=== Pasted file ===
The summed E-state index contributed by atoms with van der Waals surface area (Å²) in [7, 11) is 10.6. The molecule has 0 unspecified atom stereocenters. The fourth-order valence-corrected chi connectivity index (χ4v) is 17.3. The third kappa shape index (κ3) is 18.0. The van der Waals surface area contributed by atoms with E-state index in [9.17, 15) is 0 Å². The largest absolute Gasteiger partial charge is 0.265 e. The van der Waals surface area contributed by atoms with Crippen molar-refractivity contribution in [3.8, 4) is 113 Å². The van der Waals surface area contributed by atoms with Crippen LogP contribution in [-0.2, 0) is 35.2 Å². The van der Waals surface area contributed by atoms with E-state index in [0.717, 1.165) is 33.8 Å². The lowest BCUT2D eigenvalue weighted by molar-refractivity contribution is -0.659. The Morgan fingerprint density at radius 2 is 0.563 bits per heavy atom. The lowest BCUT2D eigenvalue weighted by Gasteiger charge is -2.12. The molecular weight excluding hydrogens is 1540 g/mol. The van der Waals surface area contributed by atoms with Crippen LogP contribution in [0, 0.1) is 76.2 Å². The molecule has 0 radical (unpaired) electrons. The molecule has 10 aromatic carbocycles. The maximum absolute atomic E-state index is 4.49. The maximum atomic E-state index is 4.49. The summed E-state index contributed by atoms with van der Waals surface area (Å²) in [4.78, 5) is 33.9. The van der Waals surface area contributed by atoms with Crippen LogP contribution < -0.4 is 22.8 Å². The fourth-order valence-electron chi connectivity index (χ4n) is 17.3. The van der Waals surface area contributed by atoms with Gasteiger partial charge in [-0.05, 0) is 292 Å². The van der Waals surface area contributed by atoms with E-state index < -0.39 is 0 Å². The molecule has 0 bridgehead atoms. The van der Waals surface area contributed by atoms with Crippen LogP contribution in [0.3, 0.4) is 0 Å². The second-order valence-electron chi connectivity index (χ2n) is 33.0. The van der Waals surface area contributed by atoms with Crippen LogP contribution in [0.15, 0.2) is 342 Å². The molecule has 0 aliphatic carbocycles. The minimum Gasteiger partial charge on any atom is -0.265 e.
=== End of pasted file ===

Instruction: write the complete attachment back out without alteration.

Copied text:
The summed E-state index contributed by atoms with van der Waals surface area (Å²) in [7, 11) is 10.6. The molecule has 0 unspecified atom stereocenters. The fourth-order valence-corrected chi connectivity index (χ4v) is 17.3. The third kappa shape index (κ3) is 18.0. The van der Waals surface area contributed by atoms with E-state index in [9.17, 15) is 0 Å². The largest absolute Gasteiger partial charge is 0.265 e. The van der Waals surface area contributed by atoms with Crippen molar-refractivity contribution in [3.8, 4) is 113 Å². The van der Waals surface area contributed by atoms with Crippen LogP contribution in [-0.2, 0) is 35.2 Å². The van der Waals surface area contributed by atoms with E-state index in [0.717, 1.165) is 33.8 Å². The lowest BCUT2D eigenvalue weighted by molar-refractivity contribution is -0.659. The Morgan fingerprint density at radius 2 is 0.563 bits per heavy atom. The lowest BCUT2D eigenvalue weighted by Gasteiger charge is -2.12. The molecular weight excluding hydrogens is 1540 g/mol. The van der Waals surface area contributed by atoms with Crippen LogP contribution in [0, 0.1) is 76.2 Å². The molecule has 0 radical (unpaired) electrons. The molecule has 10 aromatic carbocycles. The maximum absolute atomic E-state index is 4.49. The maximum atomic E-state index is 4.49. The summed E-state index contributed by atoms with van der Waals surface area (Å²) in [4.78, 5) is 33.9. The van der Waals surface area contributed by atoms with Crippen LogP contribution < -0.4 is 22.8 Å². The fourth-order valence-electron chi connectivity index (χ4n) is 17.3. The van der Waals surface area contributed by atoms with Gasteiger partial charge in [-0.05, 0) is 292 Å². The van der Waals surface area contributed by atoms with E-state index < -0.39 is 0 Å². The molecule has 0 bridgehead atoms. The van der Waals surface area contributed by atoms with Crippen LogP contribution in [0.3, 0.4) is 0 Å². The second-order valence-electron chi connectivity index (χ2n) is 33.0. The van der Waals surface area contributed by atoms with Crippen LogP contribution in [0.15, 0.2) is 342 Å². The molecule has 0 aliphatic carbocycles. The minimum Gasteiger partial charge on any atom is -0.265 e.